After 7 months of the Swiss franc’s peg to the euro, investor demand is forcing the peg to reach its limits and challenging the Swiss National Bank to act.
Bloomberg reports that a recent Societe Generale study indicates that investors are losing confidence in the Swiss National Bank’s ability to hold the franc’s peg at 1.20 to the euro past June of this year. Should this prove true, investors in the iShares MSCI Switzerland Index Fund (NYSEArca: EWL) stand to benefit in the short term from the franc’s potential appreciation against the dollar.
In a move similar to the yen, demand for the franc has increased as investors pull away from the euro region and seek traditional safe-haven currencies. Demand for the franc is so strong that yields on six-month government notes actually turned negative recently, Bloomberg reported.
Hopes don’t seem to be too high for the currency in the long run, however. The Bloomberg article cites an Amundi executive who argues that the franc may depreciate to 1.35 per euro over the next six months, calling it overvalued. As Swiss companies like Roche report lower sales due to the rising franc, pressure will be on the Swiss National Bank to act quickly and forcefully in maintaining its promise of curbing or reversing the franc’s appreciation.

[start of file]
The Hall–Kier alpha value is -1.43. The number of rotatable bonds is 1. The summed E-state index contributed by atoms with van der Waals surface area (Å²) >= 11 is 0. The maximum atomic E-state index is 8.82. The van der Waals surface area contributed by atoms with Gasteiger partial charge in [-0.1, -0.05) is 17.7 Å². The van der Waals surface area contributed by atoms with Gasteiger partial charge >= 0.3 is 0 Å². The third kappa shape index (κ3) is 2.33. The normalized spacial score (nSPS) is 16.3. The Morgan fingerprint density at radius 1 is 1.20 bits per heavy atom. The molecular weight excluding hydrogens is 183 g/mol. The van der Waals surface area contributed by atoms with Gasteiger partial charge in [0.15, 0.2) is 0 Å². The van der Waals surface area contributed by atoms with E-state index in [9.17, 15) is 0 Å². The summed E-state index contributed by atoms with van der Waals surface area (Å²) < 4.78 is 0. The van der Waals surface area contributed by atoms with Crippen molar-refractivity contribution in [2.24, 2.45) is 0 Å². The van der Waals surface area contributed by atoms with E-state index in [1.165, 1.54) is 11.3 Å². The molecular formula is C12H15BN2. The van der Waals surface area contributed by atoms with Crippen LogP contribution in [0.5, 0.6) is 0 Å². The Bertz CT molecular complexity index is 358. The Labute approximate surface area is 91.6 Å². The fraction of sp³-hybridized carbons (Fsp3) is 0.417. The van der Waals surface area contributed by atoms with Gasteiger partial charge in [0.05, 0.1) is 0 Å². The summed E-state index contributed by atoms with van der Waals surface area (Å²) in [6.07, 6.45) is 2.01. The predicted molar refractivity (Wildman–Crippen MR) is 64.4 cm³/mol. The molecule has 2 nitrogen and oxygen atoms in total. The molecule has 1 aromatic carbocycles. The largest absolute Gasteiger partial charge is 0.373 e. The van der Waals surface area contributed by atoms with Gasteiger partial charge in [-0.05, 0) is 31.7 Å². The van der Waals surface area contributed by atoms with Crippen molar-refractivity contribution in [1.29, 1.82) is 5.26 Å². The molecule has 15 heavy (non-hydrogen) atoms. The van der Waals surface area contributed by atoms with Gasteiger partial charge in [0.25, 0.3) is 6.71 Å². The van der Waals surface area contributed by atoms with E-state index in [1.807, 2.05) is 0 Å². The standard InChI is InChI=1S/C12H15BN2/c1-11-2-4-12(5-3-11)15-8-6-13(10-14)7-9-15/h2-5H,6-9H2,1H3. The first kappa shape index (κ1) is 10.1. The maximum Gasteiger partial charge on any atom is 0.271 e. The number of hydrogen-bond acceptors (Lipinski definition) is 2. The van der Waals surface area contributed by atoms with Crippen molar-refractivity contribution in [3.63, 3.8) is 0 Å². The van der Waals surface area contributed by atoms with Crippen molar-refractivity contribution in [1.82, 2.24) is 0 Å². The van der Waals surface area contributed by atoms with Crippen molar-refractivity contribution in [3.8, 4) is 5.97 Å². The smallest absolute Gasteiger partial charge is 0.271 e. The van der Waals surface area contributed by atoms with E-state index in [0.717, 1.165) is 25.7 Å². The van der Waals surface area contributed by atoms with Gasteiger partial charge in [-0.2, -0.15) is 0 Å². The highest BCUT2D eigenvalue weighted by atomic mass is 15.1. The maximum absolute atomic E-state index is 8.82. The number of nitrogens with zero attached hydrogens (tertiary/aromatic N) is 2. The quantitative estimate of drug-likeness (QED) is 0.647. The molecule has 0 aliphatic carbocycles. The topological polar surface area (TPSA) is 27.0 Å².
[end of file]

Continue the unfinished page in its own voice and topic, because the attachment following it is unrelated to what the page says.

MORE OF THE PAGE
Yen Bounces Back As Investors Seek Safe Haven
In related news, the yen bounced back last week as investors sought the safe-haven currency in the midst of further concerns over the European debt crisis and China’s slowing growth.
Like the Swiss, the Japanese central bank has made efforts to curb the yen’s appreciation. However, the yen rallied 1.78 percent last week, bringing enhanced returns to U.S. investors in Japan.
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The iShares MSCI Japan Index Fund (NYSEArca: EWJ) returned -0.57 percent, while the local MSCI Japan Index returned -1.23 percent. Investors in the Maxis Nikkei 225 Index Fund (NYSEArca: NKY) saw returns of 0.35 percent, while the local Nikkei Index returned - 1.9 percent at the end of the week.
Japanese equities have rallied through much of 2012, but the yen’s depreciation has taken a bite from the returns of U.S. investors in Japan. However, last week’s performance may signal a shift in the trend: As investor concern about countries like Spain and Italy increase, the yen may strengthen as an alternative safe-haven currency.
On Monday morning, the euro reached its lowest level against the yen since February, after Spanish and Italian 10-year bonds yields rallied. As the European debt crisis continues, U.S. investors with Japanese exposure stand to benefit if the yen continues on its rally. For those unwilling to take the currency risk, funds like the WisdomTree Japan Hedged Equity Fund (NYSEArca: DXJ) and the db-X MSCI Japan Currency-Hedged Equity Fund (NYSEArca: DBJP) are viable alternatives that hedge against currency movements.
More information and data on currency performance is available in the Index Universe Currency Impact Report.